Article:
Starring As Tom Harmon
Okay... I have the fluttering beginnings of something cool. I have hacked my way through the various jungles of variable data input from hell to compile a database of... er... most of this year's football plays. For everybody. Bad news if you're an Eastern Michigan fan (other than "you're an Eastern Michigan fan"): I'm still working on an especially head-meets-wall section of plays that should work but do not. Other failures are scattered throughout the data.
Despite this, there are still over 100,000 plays that have been dumped into an SQL database (by hand! Uphill both ways! Wearing communism on my back like an extremely red, not-yet-shot-into-space monkey!). I think better than 95% of the plays from scrimmage made it in safely. Now things like this...
...exist and appear fairly sane. That's a breakdown of the Michigan D's third down performance YTD: blue are unsuccessful conversions, red vice versa.
So that's cool but totally without context and somewhat silly on the surface. Is this good? Is it bad? If you find yourself in second and nine should you attempt to lose two yards to access Michigan's horrid 3rd-and-11 defense?
So then we've got this:
The background there is the NCAA average; the foreground is Michigan's success at halting their opponents. Now we have something to relate it to: surprisingly, Michigan's defense on third and one is subpar despite Gabe Watson. Those seismic spikes towards the end are way stupid, though... so we need to smooth us some data:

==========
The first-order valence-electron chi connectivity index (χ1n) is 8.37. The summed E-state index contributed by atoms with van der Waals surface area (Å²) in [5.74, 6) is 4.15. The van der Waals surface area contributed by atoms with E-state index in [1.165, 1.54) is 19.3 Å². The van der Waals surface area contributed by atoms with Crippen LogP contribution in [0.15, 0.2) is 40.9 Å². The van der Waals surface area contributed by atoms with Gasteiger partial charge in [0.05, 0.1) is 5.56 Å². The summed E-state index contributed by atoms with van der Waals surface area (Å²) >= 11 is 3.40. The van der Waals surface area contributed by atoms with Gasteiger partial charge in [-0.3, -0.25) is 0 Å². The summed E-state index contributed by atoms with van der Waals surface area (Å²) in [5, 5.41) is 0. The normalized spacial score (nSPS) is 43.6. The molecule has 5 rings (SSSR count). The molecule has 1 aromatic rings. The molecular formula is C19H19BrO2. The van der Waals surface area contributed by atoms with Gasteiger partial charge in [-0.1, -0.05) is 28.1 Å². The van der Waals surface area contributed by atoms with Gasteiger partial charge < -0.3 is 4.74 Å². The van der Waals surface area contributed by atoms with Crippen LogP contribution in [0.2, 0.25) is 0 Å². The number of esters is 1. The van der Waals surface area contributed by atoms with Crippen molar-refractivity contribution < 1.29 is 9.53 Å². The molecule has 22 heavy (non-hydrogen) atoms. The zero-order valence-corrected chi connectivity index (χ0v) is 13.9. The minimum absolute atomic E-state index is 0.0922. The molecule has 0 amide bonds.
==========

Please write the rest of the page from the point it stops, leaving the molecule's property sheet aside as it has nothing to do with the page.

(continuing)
This is better, but still wonky.
[WARNING] Those who experience seizures at math talk should skip the next section. [/WARNING]
I had two ideas for the smoothing:
- a sort of moving average based on the percentages. Unsatisfactory because this particular graph does not appear to be linear... there's a steep drop at the beginning and then a levelling off. Also, tends to ignore the fact that 4/6 on third and eleven isn't quite as meaningful as 6/22 or whatever on third and ten.
- something similar to #1 except adding up each success and failure instead of treating each yard line as a monolithic percentage. This more properly weights stuff that is frequently experienced (like 3rd and 10), but also has a distorting effect that you can clearly see around 12 or 13 yards to go... with so few instances of those distances, their lower conversion percentages are drowned out by the vast quantity of 3rd and 10s.
#2 is currently in use, but I'm highly suspicious. The preponderance of 3rd and 10s seems to be dragging items nearby to its level, like a gravitational well. Someone somewhere has tackled data like this before and come out with something better than either of these alternatives. Are you one of these people? Please say yes. Any help is appreciated.
Anyway, I'm a couple tweaks away from releasing a little app that will give you these graphs for any offense or defense in I-A, but before I do it I'd really like to get some better smoothing so that the results for individual teams don't look goofy. Consider this an APB for assistance.
(You can come out now, mathophobes.)